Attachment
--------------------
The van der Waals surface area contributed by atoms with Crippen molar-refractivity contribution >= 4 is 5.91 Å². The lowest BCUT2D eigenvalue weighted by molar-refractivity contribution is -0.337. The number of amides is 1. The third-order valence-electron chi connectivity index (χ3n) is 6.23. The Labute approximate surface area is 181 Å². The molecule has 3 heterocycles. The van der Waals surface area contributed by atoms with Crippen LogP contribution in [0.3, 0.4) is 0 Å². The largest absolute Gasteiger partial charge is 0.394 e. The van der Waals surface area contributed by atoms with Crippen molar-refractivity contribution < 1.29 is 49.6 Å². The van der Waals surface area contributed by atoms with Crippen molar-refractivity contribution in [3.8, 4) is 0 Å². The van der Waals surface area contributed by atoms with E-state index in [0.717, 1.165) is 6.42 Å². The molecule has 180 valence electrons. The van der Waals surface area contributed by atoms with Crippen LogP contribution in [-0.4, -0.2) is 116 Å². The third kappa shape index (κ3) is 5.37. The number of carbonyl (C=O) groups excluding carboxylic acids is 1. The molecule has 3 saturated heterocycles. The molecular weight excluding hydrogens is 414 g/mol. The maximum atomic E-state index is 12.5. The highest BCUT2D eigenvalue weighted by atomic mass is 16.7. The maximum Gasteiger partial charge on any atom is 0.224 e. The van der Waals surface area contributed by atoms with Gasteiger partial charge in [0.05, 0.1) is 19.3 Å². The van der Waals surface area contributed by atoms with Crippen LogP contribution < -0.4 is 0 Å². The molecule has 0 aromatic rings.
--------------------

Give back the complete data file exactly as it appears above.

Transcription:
The van der Waals surface area contributed by atoms with Crippen molar-refractivity contribution >= 4 is 5.91 Å². The lowest BCUT2D eigenvalue weighted by molar-refractivity contribution is -0.337. The number of amides is 1. The third-order valence-electron chi connectivity index (χ3n) is 6.23. The Labute approximate surface area is 181 Å². The molecule has 3 heterocycles. The van der Waals surface area contributed by atoms with Crippen LogP contribution in [0.3, 0.4) is 0 Å². The largest absolute Gasteiger partial charge is 0.394 e. The van der Waals surface area contributed by atoms with Crippen molar-refractivity contribution < 1.29 is 49.6 Å². The van der Waals surface area contributed by atoms with Crippen molar-refractivity contribution in [3.8, 4) is 0 Å². The van der Waals surface area contributed by atoms with E-state index in [0.717, 1.165) is 6.42 Å². The molecule has 180 valence electrons. The van der Waals surface area contributed by atoms with Crippen LogP contribution in [-0.4, -0.2) is 116 Å². The third kappa shape index (κ3) is 5.37. The number of carbonyl (C=O) groups excluding carboxylic acids is 1. The molecule has 3 saturated heterocycles. The molecular weight excluding hydrogens is 414 g/mol. The maximum atomic E-state index is 12.5. The highest BCUT2D eigenvalue weighted by atomic mass is 16.7. The maximum Gasteiger partial charge on any atom is 0.224 e. The van der Waals surface area contributed by atoms with Gasteiger partial charge in [0.05, 0.1) is 19.3 Å². The van der Waals surface area contributed by atoms with Crippen LogP contribution < -0.4 is 0 Å². The molecule has 0 aromatic rings.